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More Dangerous Than the Sword


JOURNALISTS seldom hide in a rice sack or masquerade as a baby's father. But in Cambodia, where fighting has escalated in recent months, reporters have used such ruses to stay out of the cross hairs of the enemy's gun sights.

Both sides on the battlefield use reports from their own ``war correspondents'' to influence world opinion, since what is written about the conflict is often more important than what actually happens.

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That the pen is considered mightier than the sword helps explain why the Khmer Rouge offer a $10,000 reward to any Cambodian who kills an ``enemy'' journalist.

This is an almost unwinnable war, an arena for big-power conflict, as Vietnam discovered after 10 years of fighting. Its troops pulled out in late September, leaving behind a client regime threatened by three guerrilla forces. Since few foreign journalists have risked eyewitness battle reports, foreign news media often rely on the propagandized reports from the antagonists.

Whether it is Khmer Rouge radio broadcasts or the pro-Vietnamese Cambodian News Agency (SPK) reports, both sides issue mounds of dubious statistics on enemies killed and weapons seized.

``If you add up all the `body counts' claimed by both sides, the total would be more than double the population of Cambodia,'' says an Australian intelligence agent who watches Cambodia.

One side claims the other is poisoning wells or feeding babies to crocodiles. The other charges that girls are being forced to become prostitutes and seduce enemy fighters to desert.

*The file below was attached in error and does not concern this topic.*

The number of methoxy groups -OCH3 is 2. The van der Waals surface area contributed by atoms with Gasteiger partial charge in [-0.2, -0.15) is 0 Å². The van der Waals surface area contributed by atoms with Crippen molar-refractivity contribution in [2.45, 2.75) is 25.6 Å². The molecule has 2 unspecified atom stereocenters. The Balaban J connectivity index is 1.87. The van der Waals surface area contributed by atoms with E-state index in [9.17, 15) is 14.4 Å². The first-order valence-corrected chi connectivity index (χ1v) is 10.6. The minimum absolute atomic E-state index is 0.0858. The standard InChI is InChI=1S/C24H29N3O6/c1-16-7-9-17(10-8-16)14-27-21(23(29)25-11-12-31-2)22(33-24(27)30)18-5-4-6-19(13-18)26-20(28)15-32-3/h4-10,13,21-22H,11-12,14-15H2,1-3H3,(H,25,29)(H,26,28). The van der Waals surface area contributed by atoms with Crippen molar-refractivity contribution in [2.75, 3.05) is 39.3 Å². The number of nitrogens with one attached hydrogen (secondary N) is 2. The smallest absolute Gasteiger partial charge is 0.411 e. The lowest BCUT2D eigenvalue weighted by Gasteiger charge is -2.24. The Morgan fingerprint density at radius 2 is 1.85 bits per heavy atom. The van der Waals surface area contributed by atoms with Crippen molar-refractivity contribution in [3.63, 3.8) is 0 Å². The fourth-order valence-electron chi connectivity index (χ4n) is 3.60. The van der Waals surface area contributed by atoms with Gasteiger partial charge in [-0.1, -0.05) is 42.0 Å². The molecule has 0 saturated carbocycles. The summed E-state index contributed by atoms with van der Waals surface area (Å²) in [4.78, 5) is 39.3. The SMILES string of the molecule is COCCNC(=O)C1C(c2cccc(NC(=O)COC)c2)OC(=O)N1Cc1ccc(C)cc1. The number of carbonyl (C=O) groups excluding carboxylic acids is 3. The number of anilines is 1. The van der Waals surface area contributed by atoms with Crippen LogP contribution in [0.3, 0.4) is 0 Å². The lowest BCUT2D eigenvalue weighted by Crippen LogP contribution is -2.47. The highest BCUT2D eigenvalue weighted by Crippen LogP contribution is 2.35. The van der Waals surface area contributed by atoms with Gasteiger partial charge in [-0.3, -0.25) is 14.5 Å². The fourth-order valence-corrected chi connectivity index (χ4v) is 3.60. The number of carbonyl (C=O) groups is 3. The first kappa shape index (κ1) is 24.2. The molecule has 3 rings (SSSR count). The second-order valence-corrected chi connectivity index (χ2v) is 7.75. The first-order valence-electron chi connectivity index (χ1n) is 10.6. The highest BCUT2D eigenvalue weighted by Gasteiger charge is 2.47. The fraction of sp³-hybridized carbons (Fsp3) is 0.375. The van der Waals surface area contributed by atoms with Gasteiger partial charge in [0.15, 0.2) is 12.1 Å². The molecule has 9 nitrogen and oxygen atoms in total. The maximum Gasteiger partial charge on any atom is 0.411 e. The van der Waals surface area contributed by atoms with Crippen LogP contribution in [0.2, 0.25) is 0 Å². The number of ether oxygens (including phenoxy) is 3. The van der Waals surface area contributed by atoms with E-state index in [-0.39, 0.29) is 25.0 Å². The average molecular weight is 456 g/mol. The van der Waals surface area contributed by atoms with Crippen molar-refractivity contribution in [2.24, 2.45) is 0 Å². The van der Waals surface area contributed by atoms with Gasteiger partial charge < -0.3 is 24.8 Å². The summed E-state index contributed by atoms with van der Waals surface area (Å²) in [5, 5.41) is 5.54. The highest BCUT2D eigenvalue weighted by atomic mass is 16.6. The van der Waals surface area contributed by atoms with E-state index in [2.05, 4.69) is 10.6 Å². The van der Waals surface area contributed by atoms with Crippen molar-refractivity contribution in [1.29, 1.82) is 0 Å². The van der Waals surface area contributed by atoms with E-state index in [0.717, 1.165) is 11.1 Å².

``Sometimes our numbers on `enemy killed' are not really enemy, but innocent people,'' admits Thlang Sarun, foreign director of SPK. ``We must support the Army to win the war.''

The editors of Cambodia's few national periodicals also are members of the Central Committee of the Communist Party. The largest news operation is SPK, which has more than 100 reporters.

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Until 1985, Vietnam carefully monitored what was written by its Cambodian ally.

``Vietnamese journalists would send our reporters to the front to make reports,'' Mr. Thlang says.

One SPK reporter was recently trapped in a village when Khmer Rouge guerrillas marched through. Being from the city, his lighter skin made him a giveaway as an outsider compared with the darker-skinned peasants who spend their days under the sun.

The journalist thought fast. ``He threw on a farmer's hat, jumped on a bed, and asked a peasant woman to give him a rub down,'' Thlang says. ``In Cambodia, that's what you do with someone who has malaria, and malaria makes your skin go lighter.''

The Khmer Rouge mistook the reporter for a sick peasant. Female reporters are not allowed on the front - their citified skin is much too light compared to that of peasant women.

Another SPK reporter was almost spotted by a Khmer Rouge fighter in Siem Reap province, but escaped after a woman pinched her baby to make it cry and then handed it to the reporter. By cuddling a wailing infant like a concerned father, the journalist escaped notice.

Conning the enemy is as important as evading him. When the Khmer Rouge recently claimed they captured a village, an SPK reporter slipped into the area inside a rice sack on a bullock cart. He took a photo to show the village is not captive.

War-front assignments are highly prized among Cambodian journalists and usually last two to three years. Reporters receive three or four times their normal pay for such assignments.

The news media frequently are just a propaganda tool. Last year, the Phnom Penh regime advised its journalists to ``whip up'' hatred against the Khmer Rouge, interview victims of the Khmer Rouge period, and help foreign intellectuals issue messages of support for the government.

The regime's journalists did not have their first congress until December 1987, eight years after the regime was installed by Vietnam's military ouster of the Khmer Rouge. Enemy journalists often listen to each other's radio communications, ``and sometimes we talk to each other, just for fun,'' Thlang says.

The Phnom Penh regime relies on reports by foreign journalists for much of its credibility. The Vietnamese troop withdrawal, for instance, was ``verified'' by the presence of hundreds of journalists. Visiting foreign reporters are ranked by the regime - white, black, or gray - depending on the slant of their coverage.

A ``black'' rating sometimes results in being denied a visa.

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